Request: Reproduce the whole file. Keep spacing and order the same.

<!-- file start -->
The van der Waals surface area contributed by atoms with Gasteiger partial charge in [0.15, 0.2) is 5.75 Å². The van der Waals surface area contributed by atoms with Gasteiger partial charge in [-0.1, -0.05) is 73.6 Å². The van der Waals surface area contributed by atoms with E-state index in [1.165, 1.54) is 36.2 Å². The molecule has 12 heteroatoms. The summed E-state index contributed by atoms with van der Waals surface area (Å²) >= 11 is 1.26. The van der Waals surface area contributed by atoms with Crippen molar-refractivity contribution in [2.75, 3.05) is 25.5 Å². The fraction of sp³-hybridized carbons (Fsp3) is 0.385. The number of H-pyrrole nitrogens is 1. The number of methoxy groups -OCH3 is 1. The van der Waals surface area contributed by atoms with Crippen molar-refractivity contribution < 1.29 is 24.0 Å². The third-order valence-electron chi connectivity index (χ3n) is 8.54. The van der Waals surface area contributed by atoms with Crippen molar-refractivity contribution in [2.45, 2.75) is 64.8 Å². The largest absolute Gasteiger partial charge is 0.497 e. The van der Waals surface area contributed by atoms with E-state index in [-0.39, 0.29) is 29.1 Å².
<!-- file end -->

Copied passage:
The van der Waals surface area contributed by atoms with Gasteiger partial charge in [0.15, 0.2) is 5.75 Å². The van der Waals surface area contributed by atoms with Gasteiger partial charge in [-0.1, -0.05) is 73.6 Å². The van der Waals surface area contributed by atoms with E-state index in [1.165, 1.54) is 36.2 Å². The molecule has 12 heteroatoms. The summed E-state index contributed by atoms with van der Waals surface area (Å²) >= 11 is 1.26. The van der Waals surface area contributed by atoms with Crippen molar-refractivity contribution in [2.75, 3.05) is 25.5 Å². The fraction of sp³-hybridized carbons (Fsp3) is 0.385. The number of H-pyrrole nitrogens is 1. The number of methoxy groups -OCH3 is 1. The van der Waals surface area contributed by atoms with Crippen molar-refractivity contribution < 1.29 is 24.0 Å². The third-order valence-electron chi connectivity index (χ3n) is 8.54. The van der Waals surface area contributed by atoms with Crippen molar-refractivity contribution in [2.45, 2.75) is 64.8 Å². The largest absolute Gasteiger partial charge is 0.497 e. The van der Waals surface area contributed by atoms with E-state index in [-0.39, 0.29) is 29.1 Å².